Thursday, March 10, 2016

Mary Arniotis, Strong Woman

One of the fun things about my business is that even after 35 years selling maps and prints, I still come across items which I have never seen and which I get to research and learn about. As part of effort to redesign and update our web site, I started going through some nineteenth century posters we had not really researched. One of these had long puzzled me: it is a poster entitled "Miss Arniotis Champion Lutteuse de Monde" and it shows a young lady in tights standing next to a series of images of her wrestling another woman.

The translation is basically that Miss Arniotis was the world champion at wrestling and that 500 francs were offered for anyone who could stay in the ring with her for 15 minutes. What was all this about?

By doing a bit of digging, I was able to find out that Mary Arniotis was a "strong woman" who was appearing on stage in Paris in the mid-1890s, doing a show which showed how strong she was. This included such feats as lifting two men sitting on a barrel with one hand and lifting a table with a man standing on it just using her teeth!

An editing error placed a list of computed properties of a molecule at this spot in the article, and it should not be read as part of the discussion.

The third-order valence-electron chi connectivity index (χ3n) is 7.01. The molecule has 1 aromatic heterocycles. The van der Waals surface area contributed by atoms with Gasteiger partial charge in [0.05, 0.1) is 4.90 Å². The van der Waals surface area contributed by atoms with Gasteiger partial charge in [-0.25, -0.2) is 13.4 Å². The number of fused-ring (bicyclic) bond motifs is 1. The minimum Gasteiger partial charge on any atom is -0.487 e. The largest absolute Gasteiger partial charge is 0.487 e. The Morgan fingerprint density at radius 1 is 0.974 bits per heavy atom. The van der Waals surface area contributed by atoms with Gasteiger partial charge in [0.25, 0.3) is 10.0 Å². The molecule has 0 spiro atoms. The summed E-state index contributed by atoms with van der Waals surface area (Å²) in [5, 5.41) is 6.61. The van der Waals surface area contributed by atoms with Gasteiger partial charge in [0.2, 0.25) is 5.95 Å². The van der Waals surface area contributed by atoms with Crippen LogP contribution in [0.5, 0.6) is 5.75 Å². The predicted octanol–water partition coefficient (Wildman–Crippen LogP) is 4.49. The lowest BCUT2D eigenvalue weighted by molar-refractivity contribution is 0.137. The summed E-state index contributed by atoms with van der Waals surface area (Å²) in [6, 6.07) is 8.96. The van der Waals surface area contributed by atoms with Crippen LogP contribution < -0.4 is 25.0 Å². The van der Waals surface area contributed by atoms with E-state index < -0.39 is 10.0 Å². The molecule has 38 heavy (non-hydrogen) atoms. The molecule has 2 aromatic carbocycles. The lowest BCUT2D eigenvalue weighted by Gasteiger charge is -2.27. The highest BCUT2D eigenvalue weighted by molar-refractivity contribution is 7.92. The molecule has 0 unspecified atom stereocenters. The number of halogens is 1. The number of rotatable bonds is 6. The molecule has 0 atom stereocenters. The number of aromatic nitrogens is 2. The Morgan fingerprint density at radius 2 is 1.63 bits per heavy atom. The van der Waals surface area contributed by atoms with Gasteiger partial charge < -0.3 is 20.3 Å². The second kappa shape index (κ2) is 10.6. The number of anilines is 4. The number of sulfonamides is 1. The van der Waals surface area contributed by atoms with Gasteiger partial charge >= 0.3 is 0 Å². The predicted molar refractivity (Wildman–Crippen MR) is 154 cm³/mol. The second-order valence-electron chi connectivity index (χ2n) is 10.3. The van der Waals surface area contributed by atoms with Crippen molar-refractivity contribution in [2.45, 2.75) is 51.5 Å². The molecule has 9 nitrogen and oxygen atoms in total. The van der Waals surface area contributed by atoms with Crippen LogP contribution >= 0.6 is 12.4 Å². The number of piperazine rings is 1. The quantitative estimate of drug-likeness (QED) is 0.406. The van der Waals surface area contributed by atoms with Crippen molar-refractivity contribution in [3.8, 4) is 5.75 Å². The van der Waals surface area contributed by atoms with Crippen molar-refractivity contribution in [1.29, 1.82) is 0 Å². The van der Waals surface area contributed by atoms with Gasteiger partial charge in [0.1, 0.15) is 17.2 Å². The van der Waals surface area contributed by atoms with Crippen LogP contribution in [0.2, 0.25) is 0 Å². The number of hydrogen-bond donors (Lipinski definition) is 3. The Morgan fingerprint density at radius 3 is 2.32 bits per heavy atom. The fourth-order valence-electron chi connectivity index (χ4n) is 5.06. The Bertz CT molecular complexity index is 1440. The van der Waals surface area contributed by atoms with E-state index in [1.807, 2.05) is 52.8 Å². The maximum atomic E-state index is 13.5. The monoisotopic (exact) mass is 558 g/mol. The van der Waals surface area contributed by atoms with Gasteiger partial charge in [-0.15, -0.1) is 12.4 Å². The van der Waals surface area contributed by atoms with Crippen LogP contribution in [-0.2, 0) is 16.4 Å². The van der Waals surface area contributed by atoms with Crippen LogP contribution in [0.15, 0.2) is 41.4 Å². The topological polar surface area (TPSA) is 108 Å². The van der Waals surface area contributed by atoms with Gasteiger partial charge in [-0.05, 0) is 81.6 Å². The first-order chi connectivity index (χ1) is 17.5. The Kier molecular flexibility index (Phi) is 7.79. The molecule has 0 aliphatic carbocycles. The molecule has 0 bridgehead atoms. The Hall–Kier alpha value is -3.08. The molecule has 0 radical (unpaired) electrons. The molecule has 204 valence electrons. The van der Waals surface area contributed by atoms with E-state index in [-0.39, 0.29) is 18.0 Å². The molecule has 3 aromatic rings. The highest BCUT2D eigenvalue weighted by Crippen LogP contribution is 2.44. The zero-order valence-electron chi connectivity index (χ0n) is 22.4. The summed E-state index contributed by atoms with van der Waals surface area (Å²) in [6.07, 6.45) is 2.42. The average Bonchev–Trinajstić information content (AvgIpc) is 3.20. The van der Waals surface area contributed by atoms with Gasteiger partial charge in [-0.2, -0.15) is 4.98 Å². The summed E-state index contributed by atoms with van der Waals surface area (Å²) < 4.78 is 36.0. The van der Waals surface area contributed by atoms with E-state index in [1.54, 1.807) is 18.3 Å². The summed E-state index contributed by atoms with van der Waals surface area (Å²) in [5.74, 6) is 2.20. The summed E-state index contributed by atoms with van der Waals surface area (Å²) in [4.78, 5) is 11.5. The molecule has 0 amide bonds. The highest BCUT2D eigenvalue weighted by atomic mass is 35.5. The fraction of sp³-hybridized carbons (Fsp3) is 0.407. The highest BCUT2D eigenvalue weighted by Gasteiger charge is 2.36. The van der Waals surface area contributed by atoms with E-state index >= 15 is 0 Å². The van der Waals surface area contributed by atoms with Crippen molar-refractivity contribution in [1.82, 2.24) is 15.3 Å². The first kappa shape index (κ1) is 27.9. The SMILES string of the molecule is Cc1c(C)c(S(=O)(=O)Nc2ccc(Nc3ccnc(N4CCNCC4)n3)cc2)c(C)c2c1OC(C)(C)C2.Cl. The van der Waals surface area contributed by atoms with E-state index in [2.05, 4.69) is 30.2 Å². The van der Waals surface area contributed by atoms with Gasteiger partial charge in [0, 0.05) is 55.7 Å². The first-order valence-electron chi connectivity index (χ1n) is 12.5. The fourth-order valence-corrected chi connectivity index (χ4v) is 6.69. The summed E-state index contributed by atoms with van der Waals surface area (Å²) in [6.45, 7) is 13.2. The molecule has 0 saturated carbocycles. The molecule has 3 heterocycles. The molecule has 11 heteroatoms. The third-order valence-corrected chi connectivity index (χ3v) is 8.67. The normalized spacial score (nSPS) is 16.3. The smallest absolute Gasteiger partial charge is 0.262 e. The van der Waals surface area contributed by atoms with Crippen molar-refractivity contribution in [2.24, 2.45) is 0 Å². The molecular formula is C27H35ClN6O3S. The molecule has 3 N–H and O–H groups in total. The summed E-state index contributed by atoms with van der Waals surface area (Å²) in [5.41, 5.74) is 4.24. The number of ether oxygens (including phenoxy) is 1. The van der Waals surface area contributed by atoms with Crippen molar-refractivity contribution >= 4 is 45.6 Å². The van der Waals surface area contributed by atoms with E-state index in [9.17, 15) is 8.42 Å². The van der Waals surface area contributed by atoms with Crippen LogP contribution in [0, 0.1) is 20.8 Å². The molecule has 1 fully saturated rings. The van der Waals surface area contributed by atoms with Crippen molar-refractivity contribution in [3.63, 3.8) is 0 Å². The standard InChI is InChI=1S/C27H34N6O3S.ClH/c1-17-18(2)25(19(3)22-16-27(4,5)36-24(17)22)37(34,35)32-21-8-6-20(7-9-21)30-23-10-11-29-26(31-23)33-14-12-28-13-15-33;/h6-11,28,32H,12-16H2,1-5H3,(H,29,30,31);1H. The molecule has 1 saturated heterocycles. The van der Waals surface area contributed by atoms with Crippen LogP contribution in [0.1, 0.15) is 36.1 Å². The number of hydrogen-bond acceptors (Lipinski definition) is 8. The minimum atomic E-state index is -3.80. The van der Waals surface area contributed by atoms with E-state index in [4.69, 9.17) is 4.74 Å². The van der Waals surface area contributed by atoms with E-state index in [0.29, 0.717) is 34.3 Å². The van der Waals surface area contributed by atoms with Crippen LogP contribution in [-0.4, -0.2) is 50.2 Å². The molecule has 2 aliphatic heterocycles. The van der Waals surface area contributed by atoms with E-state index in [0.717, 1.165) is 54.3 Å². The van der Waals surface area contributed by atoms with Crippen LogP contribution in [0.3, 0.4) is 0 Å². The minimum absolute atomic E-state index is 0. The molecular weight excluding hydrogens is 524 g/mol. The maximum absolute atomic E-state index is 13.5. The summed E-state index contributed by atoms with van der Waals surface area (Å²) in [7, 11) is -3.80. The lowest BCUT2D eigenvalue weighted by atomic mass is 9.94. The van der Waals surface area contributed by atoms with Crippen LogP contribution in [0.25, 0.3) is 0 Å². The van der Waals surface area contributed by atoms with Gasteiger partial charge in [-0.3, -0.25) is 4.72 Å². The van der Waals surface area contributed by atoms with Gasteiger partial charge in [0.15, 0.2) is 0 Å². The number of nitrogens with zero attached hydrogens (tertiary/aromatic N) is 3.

According to the press articles in 1894, "She does not claim to possess any supernatural or otherwise magnetic power, but says she puts her trust solely in her muscle....Her strength is the result of a careful attention to hygienic laws. She has a matchless figure and is the essence of suppleness and very graceful."

Another article noted that "When she appears on the stage any member or members of the audience is at liberty to put her strength to test in any way that he may choose." Turns out this wasn't always the best idea for "She took one luckless youth by the nape of the neck and slammed him into an empty barrel, which she then used as a baseball, scaring the life out of the fellow as she tossed him into the air, all this because the man said he thought she was but a trickster."

Later in the decade, Mary Arniotis, came to the U.S. and appeared in a number of vaudeville shows, but the poster I was researching was from her time in Paris. This poster was to drum up business for her performances, promising 500 Francs to anyone who would stay wrestling her for 15 minutes. Posters, such as this one, were produced in great numbers to be posted in Paris for various events and given their ephemeral intent and the fragility of paper, few of this sort of poster survive to today. I can find no other posters related to Miss Arniotis so I am especially pleased one turned up here and I was able to figure out its fascinating history.